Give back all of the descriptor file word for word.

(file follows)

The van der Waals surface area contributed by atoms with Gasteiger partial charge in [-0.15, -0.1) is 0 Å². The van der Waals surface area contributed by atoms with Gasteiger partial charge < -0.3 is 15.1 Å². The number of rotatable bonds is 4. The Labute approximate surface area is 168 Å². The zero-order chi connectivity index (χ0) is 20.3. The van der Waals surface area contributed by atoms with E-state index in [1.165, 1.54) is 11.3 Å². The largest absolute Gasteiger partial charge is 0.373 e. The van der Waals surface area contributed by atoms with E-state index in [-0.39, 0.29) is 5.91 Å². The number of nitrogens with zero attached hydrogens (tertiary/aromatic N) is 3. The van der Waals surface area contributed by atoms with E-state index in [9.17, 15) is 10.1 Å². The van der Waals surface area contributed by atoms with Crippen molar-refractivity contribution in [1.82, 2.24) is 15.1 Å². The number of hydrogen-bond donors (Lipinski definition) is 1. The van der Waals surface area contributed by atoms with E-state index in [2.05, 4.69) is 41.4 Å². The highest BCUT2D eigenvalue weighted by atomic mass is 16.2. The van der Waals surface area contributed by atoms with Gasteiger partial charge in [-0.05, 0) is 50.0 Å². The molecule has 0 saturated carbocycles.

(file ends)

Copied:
The van der Waals surface area contributed by atoms with Gasteiger partial charge in [-0.15, -0.1) is 0 Å². The van der Waals surface area contributed by atoms with Gasteiger partial charge < -0.3 is 15.1 Å². The number of rotatable bonds is 4. The Labute approximate surface area is 168 Å². The zero-order chi connectivity index (χ0) is 20.3. The van der Waals surface area contributed by atoms with E-state index in [1.165, 1.54) is 11.3 Å². The largest absolute Gasteiger partial charge is 0.373 e. The van der Waals surface area contributed by atoms with E-state index in [-0.39, 0.29) is 5.91 Å². The number of nitrogens with zero attached hydrogens (tertiary/aromatic N) is 3. The van der Waals surface area contributed by atoms with E-state index in [9.17, 15) is 10.1 Å². The van der Waals surface area contributed by atoms with Crippen molar-refractivity contribution in [1.82, 2.24) is 15.1 Å². The number of hydrogen-bond donors (Lipinski definition) is 1. The van der Waals surface area contributed by atoms with E-state index in [2.05, 4.69) is 41.4 Å². The highest BCUT2D eigenvalue weighted by atomic mass is 16.2. The van der Waals surface area contributed by atoms with Gasteiger partial charge in [-0.05, 0) is 50.0 Å². The molecule has 0 saturated carbocycles.